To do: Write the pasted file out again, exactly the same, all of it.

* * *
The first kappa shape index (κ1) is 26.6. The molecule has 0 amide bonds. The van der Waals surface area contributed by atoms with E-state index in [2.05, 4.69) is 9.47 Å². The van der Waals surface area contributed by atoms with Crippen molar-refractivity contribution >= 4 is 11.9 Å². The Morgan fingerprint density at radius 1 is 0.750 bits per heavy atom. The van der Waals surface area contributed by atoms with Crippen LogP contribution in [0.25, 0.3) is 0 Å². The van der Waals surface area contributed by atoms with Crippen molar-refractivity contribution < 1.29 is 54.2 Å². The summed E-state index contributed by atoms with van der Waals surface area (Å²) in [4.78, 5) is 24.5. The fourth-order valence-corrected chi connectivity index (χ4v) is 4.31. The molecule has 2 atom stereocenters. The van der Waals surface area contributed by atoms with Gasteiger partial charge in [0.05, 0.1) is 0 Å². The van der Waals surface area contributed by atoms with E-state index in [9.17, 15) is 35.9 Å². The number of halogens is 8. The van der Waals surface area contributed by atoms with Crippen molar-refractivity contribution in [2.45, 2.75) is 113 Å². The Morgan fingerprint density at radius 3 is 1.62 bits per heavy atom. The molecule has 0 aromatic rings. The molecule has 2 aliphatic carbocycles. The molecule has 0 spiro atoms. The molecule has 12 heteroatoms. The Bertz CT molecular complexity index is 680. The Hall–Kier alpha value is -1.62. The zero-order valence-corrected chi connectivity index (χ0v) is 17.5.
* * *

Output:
The first kappa shape index (κ1) is 26.6. The molecule has 0 amide bonds. The van der Waals surface area contributed by atoms with E-state index in [2.05, 4.69) is 9.47 Å². The van der Waals surface area contributed by atoms with Crippen molar-refractivity contribution >= 4 is 11.9 Å². The Morgan fingerprint density at radius 1 is 0.750 bits per heavy atom. The van der Waals surface area contributed by atoms with Crippen LogP contribution in [0.25, 0.3) is 0 Å². The van der Waals surface area contributed by atoms with Crippen molar-refractivity contribution < 1.29 is 54.2 Å². The summed E-state index contributed by atoms with van der Waals surface area (Å²) in [4.78, 5) is 24.5. The fourth-order valence-corrected chi connectivity index (χ4v) is 4.31. The molecule has 2 atom stereocenters. The van der Waals surface area contributed by atoms with Gasteiger partial charge in [0.05, 0.1) is 0 Å². The van der Waals surface area contributed by atoms with E-state index in [9.17, 15) is 35.9 Å². The number of halogens is 8. The van der Waals surface area contributed by atoms with Crippen molar-refractivity contribution in [2.45, 2.75) is 113 Å². The Morgan fingerprint density at radius 3 is 1.62 bits per heavy atom. The molecule has 0 aromatic rings. The molecule has 2 aliphatic carbocycles. The molecule has 0 spiro atoms. The molecule has 12 heteroatoms. The Bertz CT molecular complexity index is 680. The Hall–Kier alpha value is -1.62. The zero-order valence-corrected chi connectivity index (χ0v) is 17.5.